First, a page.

Dr Hyeyoun Park

Lecturer in Strategy and International Business
+44 (0)1483 689231
50 MS 02
Student feedback & Consultations hours: By appointment


University roles and responsibilities

  • Early Career Researcher (ECR) Representative for Faculty of Arts and Social Sciences (FASS) Research and Innovation Committee (RIC)


    Postgraduate research supervision



    Tao Chen, Hyeyoun Park, Tazeeb Rajwani (2023)Diverse human resource slack and firm innovation: evidence from politically connected firms, In: International Business Review102244 Elsevier

    This study explores how political connections help firms promote innovation in emerging markets by facilitating the acquisition of required resources and knowledge and establishing collaborative relationships with external partners. Further, we emphasize that reconfiguration and acquisition of resources and knowledge are critical for firms to seize the opportunities by focusing on the role of human resource (HR) slack and state ownership in the innovation process. By specifying the HR slack based on the accumulated knowledge and experience of employees, we explain that the way firms integrate the resources and knowledge from political connections with an appropriate type of HR slack critically affects firm innovation. We also argue that state ownership strengthens the capabilities of politically connected firms to acquire resources and knowledge for firm innovation because political connections and state ownership enable firms to establish a dual pathway to access resources and knowledge. Based on data from 3,229 Chinese listed firms over a decade, our findings show the importance of highly-skilled HR slack to adequately allocate and absorb the resources and knowledge from political connections to foster firm innovation. The results also highlight the significance of state ownership in promoting innovation within politically connected firms.

    Chris Changwha Chung, HYEYOUN PARK, Jeoung Yul Lee, Kwanghyun Kim (2015)Human capital in multinational enterprises: Does strategic alignment matter?, In: Journal of International Business Studies46(7)pp. 806-829 Palgrave Macmillan

    This research proposes a strategic human capital alignment framework to examine whether the alignment between subsidiary strategy (i.e., exportoriented vs local market-oriented strategy) and human capital (i.e., parent firm vs local-specific human capital) is positively related to subsidiary performance in multinational enterprises (MNEs). We further explore two important exogenous (i.e., foreign exchange rate change) and endogenous (i.e., MNE international experience) boundary conditions, since they may adjust the positive effect of strategic human capital alignment on performance. The analysis, based on 5604 subsidiary observations of 423 MNEs from 1990 to 2012, confirms the positive synergic effect of aligning subsidiary strategy and human capital and shows the moderating effects of foreign exchange rate change and MNE international experience. By presenting the importance of subsidiary strategy – global staffing alignment and the roles of external economic environments and internal organizational capabilities as boundary conditions, the strategic human capital alignment framework suggests that what makes human capital valuable for the firm is its alignment with strategic orientation. Thus managers should carefully deploy the appropriate type of human capital to fulfill the requisite organizational strategy and take into account changing external and internal contextual conditions in applying the framework.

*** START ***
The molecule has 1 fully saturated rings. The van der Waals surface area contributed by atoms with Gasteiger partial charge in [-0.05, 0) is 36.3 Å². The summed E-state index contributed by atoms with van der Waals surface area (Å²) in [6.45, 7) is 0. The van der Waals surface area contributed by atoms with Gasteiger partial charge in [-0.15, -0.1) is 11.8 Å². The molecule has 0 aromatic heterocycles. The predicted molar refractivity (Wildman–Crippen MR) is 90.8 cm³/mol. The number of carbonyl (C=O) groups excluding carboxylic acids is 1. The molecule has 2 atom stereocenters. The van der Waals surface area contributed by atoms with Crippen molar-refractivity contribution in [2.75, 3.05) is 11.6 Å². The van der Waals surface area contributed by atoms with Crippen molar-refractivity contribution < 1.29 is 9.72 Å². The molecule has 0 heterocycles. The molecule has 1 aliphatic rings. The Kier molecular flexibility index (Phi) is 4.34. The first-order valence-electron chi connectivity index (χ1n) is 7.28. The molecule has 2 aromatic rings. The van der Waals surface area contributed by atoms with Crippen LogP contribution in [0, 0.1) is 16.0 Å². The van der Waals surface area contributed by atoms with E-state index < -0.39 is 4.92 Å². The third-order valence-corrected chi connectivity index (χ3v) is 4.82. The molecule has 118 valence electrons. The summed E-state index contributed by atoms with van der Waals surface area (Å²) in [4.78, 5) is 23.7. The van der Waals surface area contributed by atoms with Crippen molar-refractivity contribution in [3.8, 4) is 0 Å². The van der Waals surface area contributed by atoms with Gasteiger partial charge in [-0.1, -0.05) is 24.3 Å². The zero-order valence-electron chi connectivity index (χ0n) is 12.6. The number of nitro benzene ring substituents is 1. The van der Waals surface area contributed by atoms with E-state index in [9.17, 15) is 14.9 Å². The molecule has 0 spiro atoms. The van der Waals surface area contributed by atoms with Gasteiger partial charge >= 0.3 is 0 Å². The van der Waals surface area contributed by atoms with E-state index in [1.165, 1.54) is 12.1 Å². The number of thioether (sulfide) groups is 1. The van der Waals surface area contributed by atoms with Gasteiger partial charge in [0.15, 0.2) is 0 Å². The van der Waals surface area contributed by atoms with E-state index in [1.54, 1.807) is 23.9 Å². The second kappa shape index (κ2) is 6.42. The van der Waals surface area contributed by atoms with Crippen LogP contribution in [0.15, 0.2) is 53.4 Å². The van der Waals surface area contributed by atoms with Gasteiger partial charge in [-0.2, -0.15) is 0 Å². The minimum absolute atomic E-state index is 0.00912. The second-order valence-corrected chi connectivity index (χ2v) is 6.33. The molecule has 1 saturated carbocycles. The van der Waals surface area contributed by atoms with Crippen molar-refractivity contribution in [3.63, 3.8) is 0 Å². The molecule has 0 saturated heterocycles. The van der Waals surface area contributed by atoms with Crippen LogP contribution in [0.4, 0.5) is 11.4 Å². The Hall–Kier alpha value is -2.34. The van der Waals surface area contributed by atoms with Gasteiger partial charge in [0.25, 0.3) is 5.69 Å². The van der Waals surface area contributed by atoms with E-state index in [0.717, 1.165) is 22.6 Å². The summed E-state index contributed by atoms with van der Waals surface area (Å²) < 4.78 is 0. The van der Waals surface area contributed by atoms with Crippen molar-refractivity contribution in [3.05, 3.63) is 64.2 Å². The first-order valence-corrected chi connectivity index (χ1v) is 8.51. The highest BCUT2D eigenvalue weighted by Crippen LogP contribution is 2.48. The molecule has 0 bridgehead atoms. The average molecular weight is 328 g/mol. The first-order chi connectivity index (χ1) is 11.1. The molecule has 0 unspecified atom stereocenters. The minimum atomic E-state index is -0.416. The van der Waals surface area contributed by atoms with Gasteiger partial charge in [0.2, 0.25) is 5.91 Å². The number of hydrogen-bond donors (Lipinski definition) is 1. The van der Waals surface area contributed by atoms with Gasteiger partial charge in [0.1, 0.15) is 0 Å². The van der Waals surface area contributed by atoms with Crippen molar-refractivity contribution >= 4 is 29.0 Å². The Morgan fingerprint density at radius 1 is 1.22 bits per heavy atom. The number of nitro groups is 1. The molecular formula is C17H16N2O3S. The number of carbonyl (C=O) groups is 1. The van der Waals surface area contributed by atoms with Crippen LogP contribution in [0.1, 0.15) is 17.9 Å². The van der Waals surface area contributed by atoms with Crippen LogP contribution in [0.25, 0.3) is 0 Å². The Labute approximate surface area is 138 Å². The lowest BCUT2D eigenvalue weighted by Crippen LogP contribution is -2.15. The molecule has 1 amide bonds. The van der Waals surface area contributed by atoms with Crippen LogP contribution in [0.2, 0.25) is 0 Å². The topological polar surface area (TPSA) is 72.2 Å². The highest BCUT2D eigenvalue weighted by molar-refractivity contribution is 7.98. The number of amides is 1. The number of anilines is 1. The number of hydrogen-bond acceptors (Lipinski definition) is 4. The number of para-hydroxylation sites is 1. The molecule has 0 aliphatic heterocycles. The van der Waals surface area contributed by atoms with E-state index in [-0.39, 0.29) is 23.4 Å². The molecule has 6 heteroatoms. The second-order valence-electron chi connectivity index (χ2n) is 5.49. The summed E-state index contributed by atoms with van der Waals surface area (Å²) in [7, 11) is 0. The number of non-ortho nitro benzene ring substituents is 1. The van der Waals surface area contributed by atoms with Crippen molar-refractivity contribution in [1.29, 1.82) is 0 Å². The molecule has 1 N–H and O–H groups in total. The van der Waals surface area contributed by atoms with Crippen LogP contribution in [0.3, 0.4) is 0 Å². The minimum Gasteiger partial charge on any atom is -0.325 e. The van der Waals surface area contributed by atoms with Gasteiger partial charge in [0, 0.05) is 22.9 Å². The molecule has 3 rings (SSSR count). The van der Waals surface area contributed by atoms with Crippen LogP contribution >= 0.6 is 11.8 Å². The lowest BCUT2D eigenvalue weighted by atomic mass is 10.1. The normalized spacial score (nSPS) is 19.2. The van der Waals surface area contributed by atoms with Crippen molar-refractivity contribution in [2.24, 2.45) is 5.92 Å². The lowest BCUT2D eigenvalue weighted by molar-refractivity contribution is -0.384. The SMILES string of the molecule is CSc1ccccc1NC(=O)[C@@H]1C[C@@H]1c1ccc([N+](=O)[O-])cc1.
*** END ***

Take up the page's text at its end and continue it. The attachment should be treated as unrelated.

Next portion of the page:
Hyeyoun Park, Chris C. Chung (2019)The Role of Subsidiary Learning Behavior and Absorptive Capacity in Foreign Subsidiary Expansion, In: International Business Review28(4)pp. pp685-695 Elsevier

    We examine how subsidiaries can implement business expansion successfully to capitalize on growth potentials. Building on our baseline hypothesis, which examines the effect of the extent of business expansion on subsidiary divestment, we also identify the boundary condition of the tendency of subsidiary’s learning behavior in foreign expansion. Specifically, we argue that subsidiaries that expand multiple businesses through competence-creating learning behaviors are more likely to be divested due to increasing complexity. We further suggest a remedial condition to offer a viable approach to implement business expansion through competence-creating learning successfully. Based on a sample of 6,040 foreign subsidiaries operating over 14 years, we show that affiliates are more likely to expand into unfamiliar business domains successfully if they have operated a wider scope of business domains.